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Drug Ads, Debit Card Fees and Labor Finances

Daily Update

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Drug Ads, Debit Card Fees and Labor Finances

The Food and Drug Administration moves to crack down on the advertising of prescription medicines for “off-label” uses.

Sen. Richard Durbin (D-IL) pushes for limits on debit card “swipe fees” as part of a financial overhaul bill.

Union boss Andy Stern leaves the Service Employees International Union amid staff infighting and mounting debt.

1. ENVIRONMENT

The Food and Drug Administration moves to crack down on the advertising of prescription medicines for “off-label” uses.

CEI Expert Available to Comment: Senior Fellow Gregory Conko on the legal fight over how far the FDA should be allowed to regulate.

“[Drug manufacturer Allergan] acknowledges that the FDA may forbid false or misleading claims but has petitioned the court to hold unconstitutional the FDA's near total ban on truthful and non-misleading information. A key precedent may be a landmark 2002 case involving advertising by pharmacists in which the U.S. Supreme Court concluded that the ‘First Amendment directs us to be especially skeptical of regulations that seek to keep people in the dark for what the government perceives to be their own good.’ Perhaps via the judiciary, society must balance safety with the right of patients and their physicians to make decisions about medical therapies.”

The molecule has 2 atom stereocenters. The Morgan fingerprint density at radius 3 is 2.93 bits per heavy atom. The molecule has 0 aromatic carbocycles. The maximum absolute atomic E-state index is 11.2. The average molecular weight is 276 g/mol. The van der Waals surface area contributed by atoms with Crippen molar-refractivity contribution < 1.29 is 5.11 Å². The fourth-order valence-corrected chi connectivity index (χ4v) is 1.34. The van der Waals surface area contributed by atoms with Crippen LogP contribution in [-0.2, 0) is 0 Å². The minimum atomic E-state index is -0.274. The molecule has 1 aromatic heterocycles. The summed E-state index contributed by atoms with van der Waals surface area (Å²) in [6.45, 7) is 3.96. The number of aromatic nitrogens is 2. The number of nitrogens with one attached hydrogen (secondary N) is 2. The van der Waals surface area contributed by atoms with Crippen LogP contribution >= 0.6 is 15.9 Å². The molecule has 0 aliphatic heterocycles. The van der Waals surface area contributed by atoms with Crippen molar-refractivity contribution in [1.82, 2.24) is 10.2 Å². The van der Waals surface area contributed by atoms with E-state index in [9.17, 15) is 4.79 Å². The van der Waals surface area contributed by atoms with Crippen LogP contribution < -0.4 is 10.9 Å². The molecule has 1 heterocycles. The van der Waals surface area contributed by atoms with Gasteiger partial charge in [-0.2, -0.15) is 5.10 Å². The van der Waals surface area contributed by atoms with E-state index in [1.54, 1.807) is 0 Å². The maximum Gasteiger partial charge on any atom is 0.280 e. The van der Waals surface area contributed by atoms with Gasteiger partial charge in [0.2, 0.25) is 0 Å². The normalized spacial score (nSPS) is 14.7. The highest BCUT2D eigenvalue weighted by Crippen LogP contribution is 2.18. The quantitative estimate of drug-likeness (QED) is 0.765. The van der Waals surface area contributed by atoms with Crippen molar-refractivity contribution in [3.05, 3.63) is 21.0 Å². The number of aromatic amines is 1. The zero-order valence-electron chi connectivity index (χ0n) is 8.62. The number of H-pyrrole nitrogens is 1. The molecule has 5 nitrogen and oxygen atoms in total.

2. FINANCE

Sen. Richard Durbin (D-IL) pushes for limits on debit card “swipe fees” as part of the financial overhaul bill.

CEI Expert Available to Comment: Director of the Center for Investors and Entrepreneurs John Berlau on a better path to financial reform.

“If Congress really wanted to lower costs for the nations retailers, as well as consumers, it could scrutinize the cost of its own red tape from the laws it imposes as well as the new costs for retailers from the Senate financial bill itself. Many big and small merchants have legitimate concerns, for instance, that the new Bureau of Consumer Financial Protection will subject them to costly bank-like regulations if they extend credit as a minor part of their business, such as in providing layaway plans.”

 

3. LABOR

Union boss Andy Stern leaves the Service Employees International Union amid staff infighting and heavy debt.

CEI Expert Available to Comment: Adjunct Analyst F. Vincent Vernuccio on the financial condition of SEIU as Stern exits.

“SEIU is $85 million in debt, down from its 2008 high of $102 million, and has been forced to lay off employees. Mr. Stern has led protests against Bank of America, calling for the firing of Chief Executive Ken Lewis. Yet the union owes $80 million to Bank of America and $5 million to Amalgamated Bank, which is owned by the rival union Unite-Here. SEIU's pensions are in even worse shape. Both of SEIU's two national pension plans, the SEIU National Industry Pension Fund and the Pension Plan for Employees of the SEIU, issued critical-status letters last year.”